When he was done in the garage, he managed to get into York University where at first he majored in biochemistry. One of his profs “kept saying things about physics I couldn’t believe. I thought he was kidding me.” Among these seeming leg-pullers: the Heisenbergian Uncertainty Principle. So Afkhami-Jeddi became a physics student to find out whether it was true. He graduated with the highest physics marks at York, and his personal website says he “worked through lectures and course materials not typically covered in an undergraduate physics degree. Topics covered include : Quantum optics, Quantum field theory, Abstract Algebra, Introductory algebraic topology and Advanced numerical methods.”
So the PSI students are a mix of classic straight-A students and left-field entries. Emily Adlam rang every bell you’d expect one of the brightest students in the world to ring, on her way to Oxford. (And yet there are all those novels in a desk drawer, suggesting she cannot be reduced to anyone’s caricature of a bookworm.) Billings and Afkhami-Jeddi had less traditional paths to this untraditional school. It reminded me of something Perimeter director Neil Turok said when we chatted:
“What I see out there, and through my work in Africa, is an ocean of talent which, by and large, standard educational institutions are failing to tap. It’s the outliers, the oddballs, the unusual kids who often have the most to offer. And our whole system has turned into a factory. We crank people through, certificates, qualifications, degrees and stultify, don’t reward creativity, unusual ideas — which we all know is what counts.”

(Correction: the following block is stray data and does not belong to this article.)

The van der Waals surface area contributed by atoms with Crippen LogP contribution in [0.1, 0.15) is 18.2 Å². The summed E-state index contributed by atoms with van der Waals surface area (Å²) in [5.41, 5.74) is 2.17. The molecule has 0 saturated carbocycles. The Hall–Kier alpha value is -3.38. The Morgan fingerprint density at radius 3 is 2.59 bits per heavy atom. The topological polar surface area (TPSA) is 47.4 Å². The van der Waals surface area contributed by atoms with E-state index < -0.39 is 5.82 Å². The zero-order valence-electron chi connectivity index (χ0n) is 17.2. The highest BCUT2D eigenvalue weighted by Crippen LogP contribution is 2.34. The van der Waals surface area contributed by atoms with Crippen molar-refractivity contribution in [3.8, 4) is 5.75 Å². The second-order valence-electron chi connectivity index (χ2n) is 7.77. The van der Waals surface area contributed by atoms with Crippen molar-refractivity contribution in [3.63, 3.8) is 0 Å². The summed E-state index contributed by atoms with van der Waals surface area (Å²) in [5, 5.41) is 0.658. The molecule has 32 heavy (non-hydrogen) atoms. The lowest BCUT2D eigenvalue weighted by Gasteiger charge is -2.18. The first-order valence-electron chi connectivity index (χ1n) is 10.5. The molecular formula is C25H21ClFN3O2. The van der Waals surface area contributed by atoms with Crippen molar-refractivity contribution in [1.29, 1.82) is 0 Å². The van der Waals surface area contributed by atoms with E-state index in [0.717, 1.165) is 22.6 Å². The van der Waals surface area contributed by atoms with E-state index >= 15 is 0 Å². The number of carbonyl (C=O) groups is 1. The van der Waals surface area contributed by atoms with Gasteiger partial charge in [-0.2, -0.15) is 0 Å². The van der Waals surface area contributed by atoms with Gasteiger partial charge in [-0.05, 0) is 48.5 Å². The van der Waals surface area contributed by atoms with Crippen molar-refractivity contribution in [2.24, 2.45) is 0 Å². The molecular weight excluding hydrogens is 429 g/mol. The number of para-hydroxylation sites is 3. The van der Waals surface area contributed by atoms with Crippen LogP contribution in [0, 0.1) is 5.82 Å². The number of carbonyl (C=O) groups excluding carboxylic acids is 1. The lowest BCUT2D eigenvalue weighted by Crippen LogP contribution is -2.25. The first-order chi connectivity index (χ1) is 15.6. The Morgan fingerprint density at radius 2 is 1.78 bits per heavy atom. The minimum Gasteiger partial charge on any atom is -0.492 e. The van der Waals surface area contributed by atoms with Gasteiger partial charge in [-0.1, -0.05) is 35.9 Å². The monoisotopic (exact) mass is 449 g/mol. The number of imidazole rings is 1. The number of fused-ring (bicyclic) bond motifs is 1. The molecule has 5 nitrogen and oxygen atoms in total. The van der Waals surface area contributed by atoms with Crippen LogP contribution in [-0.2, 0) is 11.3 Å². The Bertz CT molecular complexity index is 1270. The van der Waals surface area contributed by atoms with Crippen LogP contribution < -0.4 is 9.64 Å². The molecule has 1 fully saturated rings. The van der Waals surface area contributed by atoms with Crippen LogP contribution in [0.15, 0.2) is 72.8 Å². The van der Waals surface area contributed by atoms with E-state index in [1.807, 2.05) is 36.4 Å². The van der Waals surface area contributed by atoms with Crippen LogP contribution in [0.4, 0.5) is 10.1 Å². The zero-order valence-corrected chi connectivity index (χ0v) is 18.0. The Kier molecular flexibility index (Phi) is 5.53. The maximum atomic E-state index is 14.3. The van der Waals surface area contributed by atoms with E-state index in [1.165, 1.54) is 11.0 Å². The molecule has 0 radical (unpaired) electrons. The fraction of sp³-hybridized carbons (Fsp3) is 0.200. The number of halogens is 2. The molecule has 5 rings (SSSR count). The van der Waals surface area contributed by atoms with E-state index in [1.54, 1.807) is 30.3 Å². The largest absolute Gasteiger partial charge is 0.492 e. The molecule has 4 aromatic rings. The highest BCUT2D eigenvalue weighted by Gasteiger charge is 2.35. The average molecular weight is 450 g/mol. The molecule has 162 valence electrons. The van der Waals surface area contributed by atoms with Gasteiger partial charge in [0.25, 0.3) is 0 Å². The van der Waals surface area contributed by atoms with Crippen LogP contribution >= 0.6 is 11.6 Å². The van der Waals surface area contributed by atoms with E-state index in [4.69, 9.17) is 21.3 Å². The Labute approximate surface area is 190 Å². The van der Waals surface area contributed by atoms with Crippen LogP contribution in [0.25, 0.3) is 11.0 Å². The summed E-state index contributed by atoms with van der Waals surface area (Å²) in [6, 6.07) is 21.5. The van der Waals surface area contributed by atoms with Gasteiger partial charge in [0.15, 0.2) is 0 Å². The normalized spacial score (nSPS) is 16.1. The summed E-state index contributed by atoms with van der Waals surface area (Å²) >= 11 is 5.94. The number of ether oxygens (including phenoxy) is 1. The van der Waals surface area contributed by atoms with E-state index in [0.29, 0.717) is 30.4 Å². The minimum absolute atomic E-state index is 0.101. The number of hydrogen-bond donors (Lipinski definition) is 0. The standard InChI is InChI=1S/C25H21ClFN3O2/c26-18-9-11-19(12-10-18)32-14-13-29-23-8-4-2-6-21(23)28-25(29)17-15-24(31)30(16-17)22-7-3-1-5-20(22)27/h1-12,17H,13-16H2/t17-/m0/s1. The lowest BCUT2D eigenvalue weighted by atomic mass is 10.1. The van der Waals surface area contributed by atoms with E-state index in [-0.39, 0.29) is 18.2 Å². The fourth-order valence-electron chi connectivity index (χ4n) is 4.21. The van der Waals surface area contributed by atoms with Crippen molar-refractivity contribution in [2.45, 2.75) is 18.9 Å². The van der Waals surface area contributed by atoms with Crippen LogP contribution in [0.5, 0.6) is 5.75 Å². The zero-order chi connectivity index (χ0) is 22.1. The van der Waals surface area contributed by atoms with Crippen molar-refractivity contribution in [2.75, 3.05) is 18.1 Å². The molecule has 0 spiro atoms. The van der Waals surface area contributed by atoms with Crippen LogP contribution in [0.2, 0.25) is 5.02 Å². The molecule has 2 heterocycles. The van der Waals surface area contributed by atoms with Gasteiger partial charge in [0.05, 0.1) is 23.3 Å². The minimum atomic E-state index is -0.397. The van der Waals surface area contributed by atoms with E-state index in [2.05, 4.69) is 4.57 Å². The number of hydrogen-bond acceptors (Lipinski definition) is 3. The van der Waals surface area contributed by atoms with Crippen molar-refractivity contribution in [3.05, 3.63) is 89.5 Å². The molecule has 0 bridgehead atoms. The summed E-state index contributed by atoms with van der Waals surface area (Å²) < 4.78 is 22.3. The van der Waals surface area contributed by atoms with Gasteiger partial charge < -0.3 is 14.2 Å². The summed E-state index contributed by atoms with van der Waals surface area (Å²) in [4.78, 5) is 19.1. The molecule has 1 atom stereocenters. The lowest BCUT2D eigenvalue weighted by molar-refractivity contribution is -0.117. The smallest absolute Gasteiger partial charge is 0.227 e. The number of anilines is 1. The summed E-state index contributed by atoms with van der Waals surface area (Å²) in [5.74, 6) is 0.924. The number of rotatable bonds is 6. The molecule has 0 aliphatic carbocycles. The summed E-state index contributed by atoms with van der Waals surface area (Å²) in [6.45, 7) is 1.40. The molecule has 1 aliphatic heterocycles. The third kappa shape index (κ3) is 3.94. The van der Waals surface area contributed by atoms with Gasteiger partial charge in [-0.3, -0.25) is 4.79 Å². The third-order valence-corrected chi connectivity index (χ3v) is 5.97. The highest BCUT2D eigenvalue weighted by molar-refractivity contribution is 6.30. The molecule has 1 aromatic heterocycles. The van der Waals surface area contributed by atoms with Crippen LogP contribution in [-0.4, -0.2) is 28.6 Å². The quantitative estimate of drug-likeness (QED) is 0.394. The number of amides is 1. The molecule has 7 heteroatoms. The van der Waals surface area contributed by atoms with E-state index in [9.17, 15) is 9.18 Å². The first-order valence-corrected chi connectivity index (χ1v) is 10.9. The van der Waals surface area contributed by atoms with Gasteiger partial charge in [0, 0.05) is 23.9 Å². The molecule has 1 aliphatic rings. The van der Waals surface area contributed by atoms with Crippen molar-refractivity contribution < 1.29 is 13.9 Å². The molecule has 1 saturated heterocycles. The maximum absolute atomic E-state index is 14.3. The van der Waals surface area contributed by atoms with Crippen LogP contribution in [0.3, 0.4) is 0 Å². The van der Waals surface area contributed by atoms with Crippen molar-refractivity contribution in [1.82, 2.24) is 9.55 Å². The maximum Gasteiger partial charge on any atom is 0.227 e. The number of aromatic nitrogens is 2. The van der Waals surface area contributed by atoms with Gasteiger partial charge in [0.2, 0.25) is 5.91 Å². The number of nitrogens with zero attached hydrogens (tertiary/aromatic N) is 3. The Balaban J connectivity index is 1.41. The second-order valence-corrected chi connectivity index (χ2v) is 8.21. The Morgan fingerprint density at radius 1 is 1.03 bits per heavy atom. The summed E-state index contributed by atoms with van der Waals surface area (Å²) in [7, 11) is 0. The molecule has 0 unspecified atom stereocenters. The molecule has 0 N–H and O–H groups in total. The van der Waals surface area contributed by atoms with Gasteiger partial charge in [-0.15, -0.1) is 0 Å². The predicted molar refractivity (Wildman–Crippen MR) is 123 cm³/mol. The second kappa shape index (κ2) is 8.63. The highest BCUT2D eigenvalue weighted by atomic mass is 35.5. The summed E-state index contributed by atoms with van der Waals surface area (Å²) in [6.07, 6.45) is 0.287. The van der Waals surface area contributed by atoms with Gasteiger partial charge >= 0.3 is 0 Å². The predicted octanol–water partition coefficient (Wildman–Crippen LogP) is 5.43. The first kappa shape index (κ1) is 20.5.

So how does Perimeter ensure the oddballs and outliers have a chance to get the massive career kickstart the PSI program offers? I put the question to John Berlinsky, who runs the graduate program. He sent a thoughtful reply:
I could speak for hours about how we handle diversity in PSI admissions, which we take very seriously. We work hard to recruit a class which is diverse internationally and by gender, and we are interested in special circumstances and non-standard backgrounds.
“This year we had about 350 applicants. We have a large admissions committee of 12 PI faculty, in addition to myself, a couple of ex officio people, and a couple of specialist helpers. We divide the world up into six somewhat arbitrary geographical regions so that there are roughly 60 applicants per region, and assign two faculty reviewers to each region so that each application is read by at least two reviewers. This in itself has a tendency to ensure international diversity since the regional reviewers champion applicants from their pools.
“In addition we have what I call an ‘overlay’ in which one of the senior women faculty who teaches in PI and I review all the female applicants, to ensure that no really good woman candidate ‘falls through the cracks,’ as happens so often in this business.
“To a first approximation, once I have the input from the reviewers, I look for cases where the two reviewers agree that an applicant must get an offer. This first cut accounts for most of our admissions. After that, I start looking at cases where one reviewers said ‘must accept’ and the second gave a high, but not the highest, rating. I also correlate the top women candidates with the list of recommended acceptances. The pool of women applicants is much smaller than that of the men. However the average quality of the women applicants is high. Over the years, we have been fortunate to be able to admit an average of about 30% women PSI students, which is much higher than average for the overall population of women in theoretical physics.”